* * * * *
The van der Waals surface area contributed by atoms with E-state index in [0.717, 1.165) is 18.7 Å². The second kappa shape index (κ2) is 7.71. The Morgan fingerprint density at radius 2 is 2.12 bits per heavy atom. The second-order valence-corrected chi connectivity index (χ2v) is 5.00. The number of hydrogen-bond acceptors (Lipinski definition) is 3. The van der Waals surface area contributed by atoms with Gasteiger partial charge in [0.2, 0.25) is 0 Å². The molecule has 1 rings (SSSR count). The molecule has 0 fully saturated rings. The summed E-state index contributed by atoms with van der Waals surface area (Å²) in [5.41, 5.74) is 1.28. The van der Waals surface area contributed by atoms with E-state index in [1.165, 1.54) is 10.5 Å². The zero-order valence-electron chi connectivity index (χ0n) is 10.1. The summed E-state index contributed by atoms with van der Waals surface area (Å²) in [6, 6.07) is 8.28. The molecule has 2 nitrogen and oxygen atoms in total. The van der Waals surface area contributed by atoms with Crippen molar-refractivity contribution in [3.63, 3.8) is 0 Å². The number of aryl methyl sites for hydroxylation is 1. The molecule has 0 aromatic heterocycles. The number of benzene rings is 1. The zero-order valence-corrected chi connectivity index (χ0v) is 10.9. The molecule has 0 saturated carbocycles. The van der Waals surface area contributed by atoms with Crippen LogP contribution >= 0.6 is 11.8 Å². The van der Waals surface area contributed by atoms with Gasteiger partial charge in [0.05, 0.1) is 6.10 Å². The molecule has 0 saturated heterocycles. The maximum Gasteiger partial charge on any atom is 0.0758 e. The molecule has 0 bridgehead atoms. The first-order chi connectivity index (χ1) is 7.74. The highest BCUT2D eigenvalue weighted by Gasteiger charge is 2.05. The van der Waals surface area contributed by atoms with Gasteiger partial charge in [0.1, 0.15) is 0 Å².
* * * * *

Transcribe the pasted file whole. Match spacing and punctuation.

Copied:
The van der Waals surface area contributed by atoms with E-state index in [0.717, 1.165) is 18.7 Å². The second kappa shape index (κ2) is 7.71. The Morgan fingerprint density at radius 2 is 2.12 bits per heavy atom. The second-order valence-corrected chi connectivity index (χ2v) is 5.00. The number of hydrogen-bond acceptors (Lipinski definition) is 3. The van der Waals surface area contributed by atoms with Gasteiger partial charge in [0.2, 0.25) is 0 Å². The molecule has 1 rings (SSSR count). The molecule has 0 fully saturated rings. The summed E-state index contributed by atoms with van der Waals surface area (Å²) in [5.41, 5.74) is 1.28. The van der Waals surface area contributed by atoms with E-state index in [1.165, 1.54) is 10.5 Å². The zero-order valence-electron chi connectivity index (χ0n) is 10.1. The summed E-state index contributed by atoms with van der Waals surface area (Å²) in [6, 6.07) is 8.28. The molecule has 2 nitrogen and oxygen atoms in total. The van der Waals surface area contributed by atoms with Crippen molar-refractivity contribution in [3.63, 3.8) is 0 Å². The number of aryl methyl sites for hydroxylation is 1. The molecule has 0 aromatic heterocycles. The number of benzene rings is 1. The zero-order valence-corrected chi connectivity index (χ0v) is 10.9. The molecule has 0 saturated carbocycles. The van der Waals surface area contributed by atoms with Crippen LogP contribution >= 0.6 is 11.8 Å². The van der Waals surface area contributed by atoms with Gasteiger partial charge in [0.05, 0.1) is 6.10 Å². The molecule has 0 saturated heterocycles. The maximum Gasteiger partial charge on any atom is 0.0758 e. The molecule has 0 bridgehead atoms. The first-order chi connectivity index (χ1) is 7.74. The highest BCUT2D eigenvalue weighted by Gasteiger charge is 2.05. The van der Waals surface area contributed by atoms with Gasteiger partial charge in [0.1, 0.15) is 0 Å².